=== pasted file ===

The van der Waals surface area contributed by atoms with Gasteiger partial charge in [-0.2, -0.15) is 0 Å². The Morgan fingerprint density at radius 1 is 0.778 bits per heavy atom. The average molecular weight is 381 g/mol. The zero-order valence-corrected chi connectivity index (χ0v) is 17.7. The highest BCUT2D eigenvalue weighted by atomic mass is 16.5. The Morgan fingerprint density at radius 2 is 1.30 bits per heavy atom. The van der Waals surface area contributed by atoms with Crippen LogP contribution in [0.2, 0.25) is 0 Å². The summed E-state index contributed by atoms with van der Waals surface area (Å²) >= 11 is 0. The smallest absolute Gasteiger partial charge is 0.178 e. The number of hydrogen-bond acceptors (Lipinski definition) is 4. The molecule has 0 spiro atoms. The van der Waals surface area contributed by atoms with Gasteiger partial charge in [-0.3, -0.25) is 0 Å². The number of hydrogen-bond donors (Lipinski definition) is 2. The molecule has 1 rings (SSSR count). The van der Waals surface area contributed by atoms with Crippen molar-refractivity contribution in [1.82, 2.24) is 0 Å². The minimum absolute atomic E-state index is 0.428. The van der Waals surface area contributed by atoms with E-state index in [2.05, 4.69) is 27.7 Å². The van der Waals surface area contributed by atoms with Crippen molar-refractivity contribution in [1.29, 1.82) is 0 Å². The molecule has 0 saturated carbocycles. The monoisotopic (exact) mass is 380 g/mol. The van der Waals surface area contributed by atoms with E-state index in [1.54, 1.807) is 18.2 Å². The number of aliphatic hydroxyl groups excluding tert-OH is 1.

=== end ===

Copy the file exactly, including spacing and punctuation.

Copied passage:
The van der Waals surface area contributed by atoms with Gasteiger partial charge in [-0.2, -0.15) is 0 Å². The Morgan fingerprint density at radius 1 is 0.778 bits per heavy atom. The average molecular weight is 381 g/mol. The zero-order valence-corrected chi connectivity index (χ0v) is 17.7. The highest BCUT2D eigenvalue weighted by atomic mass is 16.5. The Morgan fingerprint density at radius 2 is 1.30 bits per heavy atom. The van der Waals surface area contributed by atoms with Crippen LogP contribution in [0.2, 0.25) is 0 Å². The summed E-state index contributed by atoms with van der Waals surface area (Å²) >= 11 is 0. The smallest absolute Gasteiger partial charge is 0.178 e. The number of hydrogen-bond acceptors (Lipinski definition) is 4. The molecule has 0 spiro atoms. The van der Waals surface area contributed by atoms with Gasteiger partial charge in [-0.3, -0.25) is 0 Å². The number of hydrogen-bond donors (Lipinski definition) is 2. The molecule has 1 rings (SSSR count). The van der Waals surface area contributed by atoms with Crippen molar-refractivity contribution in [1.82, 2.24) is 0 Å². The minimum absolute atomic E-state index is 0.428. The van der Waals surface area contributed by atoms with E-state index in [2.05, 4.69) is 27.7 Å². The van der Waals surface area contributed by atoms with Crippen molar-refractivity contribution in [1.29, 1.82) is 0 Å². The molecule has 0 saturated carbocycles. The monoisotopic (exact) mass is 380 g/mol. The van der Waals surface area contributed by atoms with E-state index in [1.54, 1.807) is 18.2 Å². The number of aliphatic hydroxyl groups excluding tert-OH is 1.